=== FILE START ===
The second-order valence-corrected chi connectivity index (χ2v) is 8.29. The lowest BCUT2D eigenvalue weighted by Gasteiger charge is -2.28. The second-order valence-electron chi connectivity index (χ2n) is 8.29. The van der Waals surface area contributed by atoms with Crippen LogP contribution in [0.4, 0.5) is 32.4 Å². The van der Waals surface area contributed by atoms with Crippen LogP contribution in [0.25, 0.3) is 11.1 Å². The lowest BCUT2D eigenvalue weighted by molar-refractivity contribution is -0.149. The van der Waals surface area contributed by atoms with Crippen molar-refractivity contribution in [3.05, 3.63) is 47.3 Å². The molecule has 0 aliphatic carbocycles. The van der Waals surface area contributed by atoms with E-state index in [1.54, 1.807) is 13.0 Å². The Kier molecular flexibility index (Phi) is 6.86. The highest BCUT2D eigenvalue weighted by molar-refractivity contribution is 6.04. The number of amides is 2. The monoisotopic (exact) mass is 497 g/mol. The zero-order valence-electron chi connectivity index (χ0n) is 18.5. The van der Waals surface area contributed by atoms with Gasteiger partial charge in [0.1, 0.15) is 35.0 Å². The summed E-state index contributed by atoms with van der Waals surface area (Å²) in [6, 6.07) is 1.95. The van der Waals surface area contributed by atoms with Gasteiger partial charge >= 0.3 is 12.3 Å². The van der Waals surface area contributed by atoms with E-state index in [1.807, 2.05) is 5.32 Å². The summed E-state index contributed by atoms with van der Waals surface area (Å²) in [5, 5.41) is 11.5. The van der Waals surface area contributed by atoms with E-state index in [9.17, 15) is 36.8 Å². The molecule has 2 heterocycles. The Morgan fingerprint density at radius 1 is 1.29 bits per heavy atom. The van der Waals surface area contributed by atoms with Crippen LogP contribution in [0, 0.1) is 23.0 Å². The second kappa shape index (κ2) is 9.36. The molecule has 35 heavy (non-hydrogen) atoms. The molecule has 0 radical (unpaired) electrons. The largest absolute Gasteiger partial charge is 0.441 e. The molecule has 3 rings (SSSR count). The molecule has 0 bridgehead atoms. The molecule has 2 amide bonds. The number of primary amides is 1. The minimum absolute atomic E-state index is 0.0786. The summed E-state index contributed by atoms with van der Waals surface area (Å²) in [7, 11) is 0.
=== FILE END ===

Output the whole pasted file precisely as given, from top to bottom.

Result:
The second-order valence-corrected chi connectivity index (χ2v) is 8.29. The lowest BCUT2D eigenvalue weighted by Gasteiger charge is -2.28. The second-order valence-electron chi connectivity index (χ2n) is 8.29. The van der Waals surface area contributed by atoms with Crippen LogP contribution in [0.4, 0.5) is 32.4 Å². The van der Waals surface area contributed by atoms with Crippen LogP contribution in [0.25, 0.3) is 11.1 Å². The lowest BCUT2D eigenvalue weighted by molar-refractivity contribution is -0.149. The van der Waals surface area contributed by atoms with Crippen molar-refractivity contribution in [3.05, 3.63) is 47.3 Å². The molecule has 0 aliphatic carbocycles. The van der Waals surface area contributed by atoms with E-state index in [1.54, 1.807) is 13.0 Å². The Kier molecular flexibility index (Phi) is 6.86. The highest BCUT2D eigenvalue weighted by molar-refractivity contribution is 6.04. The number of amides is 2. The monoisotopic (exact) mass is 497 g/mol. The zero-order valence-electron chi connectivity index (χ0n) is 18.5. The van der Waals surface area contributed by atoms with Gasteiger partial charge in [0.1, 0.15) is 35.0 Å². The summed E-state index contributed by atoms with van der Waals surface area (Å²) in [6, 6.07) is 1.95. The van der Waals surface area contributed by atoms with Gasteiger partial charge >= 0.3 is 12.3 Å². The van der Waals surface area contributed by atoms with E-state index in [1.807, 2.05) is 5.32 Å². The summed E-state index contributed by atoms with van der Waals surface area (Å²) in [5, 5.41) is 11.5. The van der Waals surface area contributed by atoms with E-state index in [9.17, 15) is 36.8 Å². The molecule has 2 heterocycles. The Morgan fingerprint density at radius 1 is 1.29 bits per heavy atom. The van der Waals surface area contributed by atoms with Crippen LogP contribution in [0, 0.1) is 23.0 Å². The second kappa shape index (κ2) is 9.36. The molecule has 35 heavy (non-hydrogen) atoms. The molecule has 0 radical (unpaired) electrons. The largest absolute Gasteiger partial charge is 0.441 e. The molecule has 3 rings (SSSR count). The molecule has 0 bridgehead atoms. The molecule has 2 amide bonds. The number of primary amides is 1. The minimum absolute atomic E-state index is 0.0786. The summed E-state index contributed by atoms with van der Waals surface area (Å²) in [7, 11) is 0.